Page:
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When I got my car Michael told me that my car was the first Zetec. The kit was shipped back to Caterham after the SCCA approved the Zetec for production car racing. Michael even knew the guy who did the modification to install the engine. My car has the notched frame for the stock intake manifold. It didn’t have the brace or frame tube that would be connected between the side of the transmission tunnel and the front right suspension. The front connection is close to the rear upper control arm pickup. My car had the tabs on the frame for the brace. I do not know if other cars had the tabs. 

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I think USA7s member, Norm McDonald, put the first Zetec in a Caterham, anywhere. He was (and likely still is) an avid autocrosser. The rules of his class (E-Mod?) allowed engine swaps, so out went the X-flow. 

 

He did the engineering himself. Apparently, Caterham took it as a proof of concept, and adopted it, for US cars at least.

 

Michael D and Norm are great friends and were fellow autocrossers and my guess is that Michael got the engine idea from Norm?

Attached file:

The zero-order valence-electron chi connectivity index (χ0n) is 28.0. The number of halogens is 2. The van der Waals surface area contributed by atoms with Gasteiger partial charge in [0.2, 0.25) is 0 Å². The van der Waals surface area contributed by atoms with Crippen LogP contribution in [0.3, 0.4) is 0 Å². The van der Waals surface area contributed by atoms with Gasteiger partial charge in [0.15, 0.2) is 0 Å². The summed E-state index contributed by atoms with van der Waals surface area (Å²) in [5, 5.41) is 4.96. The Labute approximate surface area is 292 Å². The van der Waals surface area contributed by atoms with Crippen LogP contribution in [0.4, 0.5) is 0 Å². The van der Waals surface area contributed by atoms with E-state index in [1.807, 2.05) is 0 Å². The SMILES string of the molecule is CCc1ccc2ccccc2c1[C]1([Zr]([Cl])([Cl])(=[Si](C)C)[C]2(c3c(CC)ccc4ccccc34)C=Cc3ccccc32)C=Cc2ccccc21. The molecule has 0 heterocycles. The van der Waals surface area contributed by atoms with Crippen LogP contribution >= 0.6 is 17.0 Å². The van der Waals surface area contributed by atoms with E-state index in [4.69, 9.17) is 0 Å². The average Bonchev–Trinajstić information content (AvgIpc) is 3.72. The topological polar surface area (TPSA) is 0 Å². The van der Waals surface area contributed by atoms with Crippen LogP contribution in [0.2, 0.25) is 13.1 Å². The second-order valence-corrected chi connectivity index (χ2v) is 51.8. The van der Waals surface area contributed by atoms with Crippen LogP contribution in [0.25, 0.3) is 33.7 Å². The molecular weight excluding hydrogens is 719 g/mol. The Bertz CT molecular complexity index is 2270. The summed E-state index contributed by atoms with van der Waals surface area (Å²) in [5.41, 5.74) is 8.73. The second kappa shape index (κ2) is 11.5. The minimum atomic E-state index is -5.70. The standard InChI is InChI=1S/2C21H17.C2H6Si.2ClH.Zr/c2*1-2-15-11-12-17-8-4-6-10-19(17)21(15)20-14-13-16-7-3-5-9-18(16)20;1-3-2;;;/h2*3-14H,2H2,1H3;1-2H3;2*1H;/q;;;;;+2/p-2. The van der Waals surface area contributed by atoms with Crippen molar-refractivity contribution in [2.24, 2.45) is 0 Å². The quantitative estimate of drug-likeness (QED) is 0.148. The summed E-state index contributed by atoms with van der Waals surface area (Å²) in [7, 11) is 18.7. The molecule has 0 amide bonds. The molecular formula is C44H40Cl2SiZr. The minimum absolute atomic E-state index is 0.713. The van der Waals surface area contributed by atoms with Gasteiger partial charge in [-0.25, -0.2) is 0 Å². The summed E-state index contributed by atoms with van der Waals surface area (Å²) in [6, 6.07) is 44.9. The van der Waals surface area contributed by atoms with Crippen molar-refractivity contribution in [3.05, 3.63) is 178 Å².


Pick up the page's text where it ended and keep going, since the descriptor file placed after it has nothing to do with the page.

Props to BBall, CarlB,  and Croc for shedding additional light on the somewhat haphazard evolution of these cars. I agree with BBall that this is likely a one of a kind Caterham.

 

Props to UlfarE for stimulating this mostly irrelevant, but nonetheless interesting (to me), topic.

Edited by Kitcat
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1 hour ago, Kitcat said:

Props to UlfarE for stimulating this mostly irrelevant, but nonetheless interesting (to me), topic.

 

Agree with this!  Adding to the irrelevency, I'd pull the valve cover and look over the cams for any markings to determine what's in there.  Even more irrelevency if this is a Will Sours engine; I purchased a used 2.3L head from him in 2006/2007 timeframe that was supposed to have stock cams.  I later discovered it actually had custom ground Web Cams. Providing that company with the number stamped on them revealed they were ground to specs that seemed to mirror those of the Kent DTEC20.  Not sure if this was standard fare for Will (but interesting nonetheless to me :918766748_biggrinjester(1):

 

-John